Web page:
Year of the appsWith over 15 Taxi Apps fighting for market share in London alone, many may say the app revolution is already amongst us. However, the soft merger of private hire companies certainly plans to transform how operators approach providing their own ride-hailing services. Starting back in 2017, the soft merger initiative allowed multiple private hire companies to come together virtually and form a larger fleet, despite them keeping their individual business identities. As it gives each of the private hire and taxi companies full control over their own business, pricing structure and drivers, the owners are becoming more welcoming to the idea of joining the job sharing pool as it also enables them to compete on a more even footing with the ride-hailing start ups. It’s anticipated that this year could see as many as 27 taxi apps available in the UK with the London market likely to be their main focus.
Electric Taxi GrowthElectric Taxis certainly proved popular over the course of 2018, and we expect this surge to continue into 2019. Right until the end of the year, we saw the demand for electric taxis increase, with LEVC announcing that in October, they registered 172 electric taxis UK wide in what is traditionally labelled as a quieter month for the trade. Martin Crouch, General Manager of LEVC’s Retail Business shared his thoughts on the record month of October:
“We were delighted to pass another key business milestone – doubling our output from last year and achieving our best October for customer handovers in London for almost twenty years. Importantly, we have ramped up production to meet rising customer demand – and cab drivers can now expect to wait only a few weeks for vehicles ordered now.”As drivers, particularly those that already rent, begin to appreciate the value of the electric taxi and the clear budget savings one can make in fuel savings alone, it may be the year when more drivers take a leap of faith and switch over to the TX eCity on mass. TfL’s licensing of Nissan’s electric taxi is also eagerly anticipated by drivers.
Battle to retain driver numbers following ULEZ, congestion zone charge and higher operator costsFrom April 8 2019, the current T-charge will be replaced by the Ultra-Low Emission Zone. The charge operates 24/7 and will force drivers of the most-polluting vehicles to stump up £12.50 a day to drive within certain zones in central London. It will run alongside the current Congestion Charge which means motorists who do not comply with the ULEZ standards will face a daily bill of £24. This move will certainly put ’ drivers of non-compliant vehicles in a challenging position. Especially as they may also have to deal with the surge in operator costs being passed down to them. Latest DfT statistics show that the number of PH Driver licences issued is down 3.5% and they also reveal a 2.3% drop in the total number of licensed PHV operators in London since 2017. It’s clear to see how the regulations passed down by TfL have impacted the PH industry. It seems that some full and part-time drivers who widely operate in this area will choose to quit the industry as they may not be able to afford to cover the cost of the charge and also cover their overheads. Another option for them will be to consider upgrading their vehicles to a zero emission capable model. However, they will face higher monthly repayments due to the increased vehicle value and are also likely to incur fees to exit their existing lease agreements, as the ruling was only introduced with 5 months notice. This matter seems far from resolved however, as operator representatives such as the LPHCA intend on fighting TfL’s CCZ decision.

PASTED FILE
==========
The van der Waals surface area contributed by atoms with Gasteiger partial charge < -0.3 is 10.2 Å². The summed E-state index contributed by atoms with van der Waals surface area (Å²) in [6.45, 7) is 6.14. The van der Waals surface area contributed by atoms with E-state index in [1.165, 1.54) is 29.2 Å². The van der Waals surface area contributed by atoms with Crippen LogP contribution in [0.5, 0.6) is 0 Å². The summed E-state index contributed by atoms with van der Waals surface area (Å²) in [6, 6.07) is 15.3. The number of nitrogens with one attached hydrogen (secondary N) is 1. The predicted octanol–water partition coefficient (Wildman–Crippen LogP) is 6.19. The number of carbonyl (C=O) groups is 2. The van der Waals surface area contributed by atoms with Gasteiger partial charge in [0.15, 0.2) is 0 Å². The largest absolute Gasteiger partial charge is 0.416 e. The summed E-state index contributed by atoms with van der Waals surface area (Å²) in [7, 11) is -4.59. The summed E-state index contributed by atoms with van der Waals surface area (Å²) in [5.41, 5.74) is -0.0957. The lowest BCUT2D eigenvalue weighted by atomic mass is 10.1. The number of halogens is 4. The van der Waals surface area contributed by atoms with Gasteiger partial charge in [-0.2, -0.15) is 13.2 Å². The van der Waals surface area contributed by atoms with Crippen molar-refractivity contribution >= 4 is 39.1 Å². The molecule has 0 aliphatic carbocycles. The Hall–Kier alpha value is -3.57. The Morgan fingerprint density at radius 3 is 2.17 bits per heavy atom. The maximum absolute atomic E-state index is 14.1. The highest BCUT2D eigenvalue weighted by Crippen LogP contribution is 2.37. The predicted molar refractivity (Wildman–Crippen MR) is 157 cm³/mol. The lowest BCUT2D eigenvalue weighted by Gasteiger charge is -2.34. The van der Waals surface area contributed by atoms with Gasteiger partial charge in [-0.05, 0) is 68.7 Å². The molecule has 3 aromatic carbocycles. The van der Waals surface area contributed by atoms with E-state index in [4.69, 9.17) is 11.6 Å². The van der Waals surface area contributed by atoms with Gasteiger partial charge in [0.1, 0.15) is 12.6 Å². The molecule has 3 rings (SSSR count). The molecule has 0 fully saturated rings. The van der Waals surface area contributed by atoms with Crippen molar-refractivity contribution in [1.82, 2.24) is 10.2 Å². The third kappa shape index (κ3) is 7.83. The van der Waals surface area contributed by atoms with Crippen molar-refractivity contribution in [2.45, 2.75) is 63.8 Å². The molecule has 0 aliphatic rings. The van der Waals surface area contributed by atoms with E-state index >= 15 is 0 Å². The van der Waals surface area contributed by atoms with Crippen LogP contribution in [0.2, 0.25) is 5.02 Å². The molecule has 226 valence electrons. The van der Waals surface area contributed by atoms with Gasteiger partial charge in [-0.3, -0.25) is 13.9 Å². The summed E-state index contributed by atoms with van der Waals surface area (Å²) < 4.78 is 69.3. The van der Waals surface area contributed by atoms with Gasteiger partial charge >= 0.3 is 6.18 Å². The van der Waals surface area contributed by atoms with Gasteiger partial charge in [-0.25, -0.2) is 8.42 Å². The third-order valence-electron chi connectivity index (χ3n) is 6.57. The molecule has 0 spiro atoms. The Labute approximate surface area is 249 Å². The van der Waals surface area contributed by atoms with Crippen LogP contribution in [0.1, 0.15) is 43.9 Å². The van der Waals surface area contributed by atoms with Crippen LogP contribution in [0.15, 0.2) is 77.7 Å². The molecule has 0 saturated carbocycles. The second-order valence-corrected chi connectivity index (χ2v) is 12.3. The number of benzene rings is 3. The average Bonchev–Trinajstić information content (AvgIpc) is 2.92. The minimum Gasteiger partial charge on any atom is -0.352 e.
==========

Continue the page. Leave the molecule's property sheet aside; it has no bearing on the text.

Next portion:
Uber to continue to fight drivers status caseFollowing their failure to win their appeal against the 2016 tribunal decision which ruled their drivers to be workers, rather than self-employed, it’s expected for Uber to take this battle to the Supreme Court this year. An Uber spokesperson shared his thought on the Court’s decision:
“Almost all taxi and private hire drivers have been self-employed for decades, long before our app existed. Drivers who use the Uber app make more than the London Living Wage and want to keep the freedom to choose if, when and where they drive.”Should they fail to win in Supreme Court, the ride-hailing company will certainly have to tread carefully as the Court’s decision could see many drivers who prize their self-employed freedoms looking for an early exit. In these circumstances, it appears likely that if they’re allowed to by law, Uber would want to offer drivers a bespoke model, whereby individual basis can opt whether or not to be classed as employees?